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Member of the prominent Baltimore family of the same name, Michael Bowen Mitchell was born in Baltimore, Maryland, on November 7, 1945. His father, Clarence Mitchell, Jr., was a reporter for the Baltimore Afro-American and was director of the Washington, D.C., bureau of the NAACP for almost thirty years. His mother, Juanita Jackson, was a prominent attorney and civil rights activist. Mitchell graduated from the Baltimore City College High School in 1963. He then enrolled at Lincoln University, where he earned his B.A. degree in 1967. Mitchell went on to attend the University of Maryland School of Law, earning his J.D. degree in 1970.

With his family prominent in the Civil Rights Movement, Mitchell became involved at a young age in the movement himself, often joining his parents and family members in organizing demonstrations. By 1975, at the age of twenty-nine, Mitchell was serving on the Baltimore City Council, and in the 1980s, he was elected to the Maryland State Senate. Since then, he has been involved in a number of businesses. At the time of the interview, he was in charge of the Lillie Mae Carroll Jackson Museum. Jackson is Mitchell’s maternal grandmother and was an early fighter for civil rights. She was an influential counselor to Thurgood Marshall, and she was crucial in instigating “Buy Where You Can Work” campaigns in the greater Baltimore area, which then caught on nationwide. The museum stores the photos and papers of many members of the Mitchell family, including those of his parents.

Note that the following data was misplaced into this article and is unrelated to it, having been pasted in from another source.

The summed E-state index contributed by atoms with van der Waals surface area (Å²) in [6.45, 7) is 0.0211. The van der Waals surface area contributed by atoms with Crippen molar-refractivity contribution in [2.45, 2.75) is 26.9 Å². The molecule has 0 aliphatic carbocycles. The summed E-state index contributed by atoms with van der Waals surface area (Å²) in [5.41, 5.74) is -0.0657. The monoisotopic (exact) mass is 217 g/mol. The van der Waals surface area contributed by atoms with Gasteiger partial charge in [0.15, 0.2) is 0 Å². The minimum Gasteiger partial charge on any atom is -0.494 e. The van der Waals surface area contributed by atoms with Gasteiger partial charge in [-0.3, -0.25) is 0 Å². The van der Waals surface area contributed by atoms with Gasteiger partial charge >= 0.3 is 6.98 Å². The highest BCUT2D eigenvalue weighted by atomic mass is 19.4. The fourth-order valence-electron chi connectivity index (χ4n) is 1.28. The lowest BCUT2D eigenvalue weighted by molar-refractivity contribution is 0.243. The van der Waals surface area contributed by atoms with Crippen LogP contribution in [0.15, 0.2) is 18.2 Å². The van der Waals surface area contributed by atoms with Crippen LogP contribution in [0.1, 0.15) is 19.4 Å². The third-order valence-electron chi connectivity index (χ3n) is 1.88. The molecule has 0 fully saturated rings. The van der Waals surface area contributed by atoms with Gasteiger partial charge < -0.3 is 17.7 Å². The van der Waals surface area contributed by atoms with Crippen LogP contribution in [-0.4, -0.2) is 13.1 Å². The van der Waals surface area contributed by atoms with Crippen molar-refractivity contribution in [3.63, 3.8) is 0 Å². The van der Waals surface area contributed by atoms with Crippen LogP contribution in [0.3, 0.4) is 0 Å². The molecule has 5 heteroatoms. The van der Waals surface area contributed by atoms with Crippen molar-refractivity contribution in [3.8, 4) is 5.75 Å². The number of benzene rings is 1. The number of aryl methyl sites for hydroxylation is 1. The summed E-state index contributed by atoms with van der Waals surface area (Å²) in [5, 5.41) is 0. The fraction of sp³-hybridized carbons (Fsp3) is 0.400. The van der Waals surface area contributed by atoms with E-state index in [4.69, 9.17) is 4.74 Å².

Mitchell was interviewed by The HistoryMakers on June 9, 2004.

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